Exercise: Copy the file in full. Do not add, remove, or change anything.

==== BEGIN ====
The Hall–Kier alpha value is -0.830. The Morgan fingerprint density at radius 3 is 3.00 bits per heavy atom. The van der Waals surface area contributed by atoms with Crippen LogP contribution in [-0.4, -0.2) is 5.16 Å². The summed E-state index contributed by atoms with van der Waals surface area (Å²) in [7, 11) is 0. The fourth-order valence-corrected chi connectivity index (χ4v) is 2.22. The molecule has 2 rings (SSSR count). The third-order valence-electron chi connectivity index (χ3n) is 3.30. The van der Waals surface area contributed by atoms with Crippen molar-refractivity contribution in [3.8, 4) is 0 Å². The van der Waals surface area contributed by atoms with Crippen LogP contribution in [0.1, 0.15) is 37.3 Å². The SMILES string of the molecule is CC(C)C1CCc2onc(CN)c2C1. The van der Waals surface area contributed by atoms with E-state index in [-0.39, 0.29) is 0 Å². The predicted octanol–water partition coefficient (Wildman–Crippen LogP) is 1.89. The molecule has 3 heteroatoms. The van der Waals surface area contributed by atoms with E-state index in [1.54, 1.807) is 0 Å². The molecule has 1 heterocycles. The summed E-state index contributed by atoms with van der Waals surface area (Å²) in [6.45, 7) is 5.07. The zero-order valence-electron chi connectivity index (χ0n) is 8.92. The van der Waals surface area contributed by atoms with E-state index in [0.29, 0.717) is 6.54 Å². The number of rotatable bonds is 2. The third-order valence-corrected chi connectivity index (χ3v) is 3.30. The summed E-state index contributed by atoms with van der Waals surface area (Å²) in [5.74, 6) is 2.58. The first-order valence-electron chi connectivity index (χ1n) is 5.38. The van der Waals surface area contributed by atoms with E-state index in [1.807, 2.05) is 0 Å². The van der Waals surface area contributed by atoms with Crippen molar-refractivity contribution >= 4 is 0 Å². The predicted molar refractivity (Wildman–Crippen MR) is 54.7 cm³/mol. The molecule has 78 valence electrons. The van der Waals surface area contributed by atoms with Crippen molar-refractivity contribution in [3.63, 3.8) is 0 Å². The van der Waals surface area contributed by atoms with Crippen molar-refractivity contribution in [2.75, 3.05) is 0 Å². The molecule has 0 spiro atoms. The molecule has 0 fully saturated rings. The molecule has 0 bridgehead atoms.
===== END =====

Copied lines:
The Hall–Kier alpha value is -0.830. The Morgan fingerprint density at radius 3 is 3.00 bits per heavy atom. The van der Waals surface area contributed by atoms with Crippen LogP contribution in [-0.4, -0.2) is 5.16 Å². The summed E-state index contributed by atoms with van der Waals surface area (Å²) in [7, 11) is 0. The fourth-order valence-corrected chi connectivity index (χ4v) is 2.22. The molecule has 2 rings (SSSR count). The third-order valence-electron chi connectivity index (χ3n) is 3.30. The van der Waals surface area contributed by atoms with Crippen molar-refractivity contribution in [3.8, 4) is 0 Å². The van der Waals surface area contributed by atoms with Crippen LogP contribution in [0.1, 0.15) is 37.3 Å². The SMILES string of the molecule is CC(C)C1CCc2onc(CN)c2C1. The van der Waals surface area contributed by atoms with E-state index in [-0.39, 0.29) is 0 Å². The predicted octanol–water partition coefficient (Wildman–Crippen LogP) is 1.89. The molecule has 3 heteroatoms. The van der Waals surface area contributed by atoms with E-state index in [1.54, 1.807) is 0 Å². The molecule has 1 heterocycles. The summed E-state index contributed by atoms with van der Waals surface area (Å²) in [6.45, 7) is 5.07. The zero-order valence-electron chi connectivity index (χ0n) is 8.92. The van der Waals surface area contributed by atoms with E-state index in [0.29, 0.717) is 6.54 Å². The number of rotatable bonds is 2. The third-order valence-corrected chi connectivity index (χ3v) is 3.30. The summed E-state index contributed by atoms with van der Waals surface area (Å²) in [5.74, 6) is 2.58. The first-order valence-electron chi connectivity index (χ1n) is 5.38. The van der Waals surface area contributed by atoms with E-state index in [1.807, 2.05) is 0 Å². The van der Waals surface area contributed by atoms with Crippen molar-refractivity contribution >= 4 is 0 Å². The predicted molar refractivity (Wildman–Crippen MR) is 54.7 cm³/mol. The molecule has 78 valence electrons. The van der Waals surface area contributed by atoms with Crippen molar-refractivity contribution in [3.63, 3.8) is 0 Å². The van der Waals surface area contributed by atoms with Crippen molar-refractivity contribution in [2.75, 3.05) is 0 Å². The molecule has 0 spiro atoms. The molecule has 0 fully saturated rings. The molecule has 0 bridgehead atoms.